ACA warns of private-sector pensions collapse

| January 3, 2012 | 0 Comments
ACA warns of private-sector pensions collapse

The private pension sector has suffered a ‘seismic collapse’ according to a survey by the Association of Consulting Actuaries (ACA).

The ACA revealed today that nine out of 10 private sector defined benefit schemes, which promise a pre-determined monthly benefit on retirement, have been closed to new entrants and four out of 10 are closed to future accrual.

In the current economic climate businesses are struggling to reduce costs and the survey found that a fifth of private sector employers are looking for ways to cut their pension spend.

The ACA’s 2011 pensions trends survey warns that the gap between private and public pensions is widening and the organisation is calling on the government to address the situation urgently.

While more than 5 million employees in the public sector can still join defined benefit pension schemes, fewer than 2 million private sector employees are now in these schemes, most of which are closed.

Stuart Southall, chairman of the ACA, said: “The government needs to be bold in helping private sector employers so they can consider new ways to boost pension savings over the mid- to longer-term and public sector pensions are not far better.”

From October, workers will be automatically enrolled into their employer’s qualifying pension scheme, as part of the Government’s strategy to ensure private sector workers have a work-place pension.

However, the introduction of auto-enrolment for smaller employers was recently delayed because of the deteriorating economic climate.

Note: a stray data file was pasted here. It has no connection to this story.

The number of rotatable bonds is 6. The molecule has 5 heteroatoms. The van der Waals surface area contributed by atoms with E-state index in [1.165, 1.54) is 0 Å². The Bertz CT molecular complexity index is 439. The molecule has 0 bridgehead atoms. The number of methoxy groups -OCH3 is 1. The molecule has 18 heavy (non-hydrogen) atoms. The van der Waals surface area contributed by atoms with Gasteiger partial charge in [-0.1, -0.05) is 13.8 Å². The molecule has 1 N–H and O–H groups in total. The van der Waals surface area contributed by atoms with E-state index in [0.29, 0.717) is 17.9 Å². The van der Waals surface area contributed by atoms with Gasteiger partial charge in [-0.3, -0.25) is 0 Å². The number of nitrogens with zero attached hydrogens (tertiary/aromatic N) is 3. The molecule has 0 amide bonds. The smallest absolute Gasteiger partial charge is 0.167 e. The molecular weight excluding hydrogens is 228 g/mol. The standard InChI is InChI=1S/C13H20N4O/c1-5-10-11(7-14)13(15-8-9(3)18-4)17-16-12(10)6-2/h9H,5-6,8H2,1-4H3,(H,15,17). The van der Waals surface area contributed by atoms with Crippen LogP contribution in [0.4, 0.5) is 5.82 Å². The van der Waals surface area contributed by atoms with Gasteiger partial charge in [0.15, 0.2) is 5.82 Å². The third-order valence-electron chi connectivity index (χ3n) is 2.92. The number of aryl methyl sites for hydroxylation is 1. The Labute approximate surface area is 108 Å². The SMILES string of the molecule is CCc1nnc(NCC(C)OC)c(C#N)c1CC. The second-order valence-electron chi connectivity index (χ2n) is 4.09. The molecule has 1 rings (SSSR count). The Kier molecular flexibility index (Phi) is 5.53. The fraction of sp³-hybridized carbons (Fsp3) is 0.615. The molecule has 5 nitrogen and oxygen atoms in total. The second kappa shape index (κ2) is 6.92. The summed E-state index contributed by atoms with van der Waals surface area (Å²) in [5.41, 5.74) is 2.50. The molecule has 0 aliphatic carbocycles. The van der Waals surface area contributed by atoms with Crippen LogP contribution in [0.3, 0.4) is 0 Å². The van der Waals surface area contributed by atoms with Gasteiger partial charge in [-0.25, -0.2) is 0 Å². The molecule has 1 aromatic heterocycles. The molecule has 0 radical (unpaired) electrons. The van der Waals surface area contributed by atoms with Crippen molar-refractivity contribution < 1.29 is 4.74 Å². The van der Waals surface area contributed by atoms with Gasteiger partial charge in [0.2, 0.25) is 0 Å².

Businesses with fewer than 50 employees may now not have to comment auto-enrolment until after the start of the next parliament in 2015.

Mr Southall said that the delay in introducing auto-enrolment for smaller employers was ‘discouraging’.

Following the ACA’s report, leading economists have joined the call for the Government to take action over private sector pensions.

Professor Brian Morgan of Cardiff Metropolitan University warned of the growing gap between public and private sector pensions, and called for the Government to address the increasing threat of poverty in old age.

“It is vital that more incentives are provided to encourage people to invest more in their pensions and other forms of saving for their retirement,” Professor Morgan said.

“What is needed urgently is tax relief for both employers and employees in ways that ensure that the Government provides a ‘matching’ contribution that tops up the savings of employees,” he suggested.

Tags: , defined benefit pension, pensions trends survey, private pension

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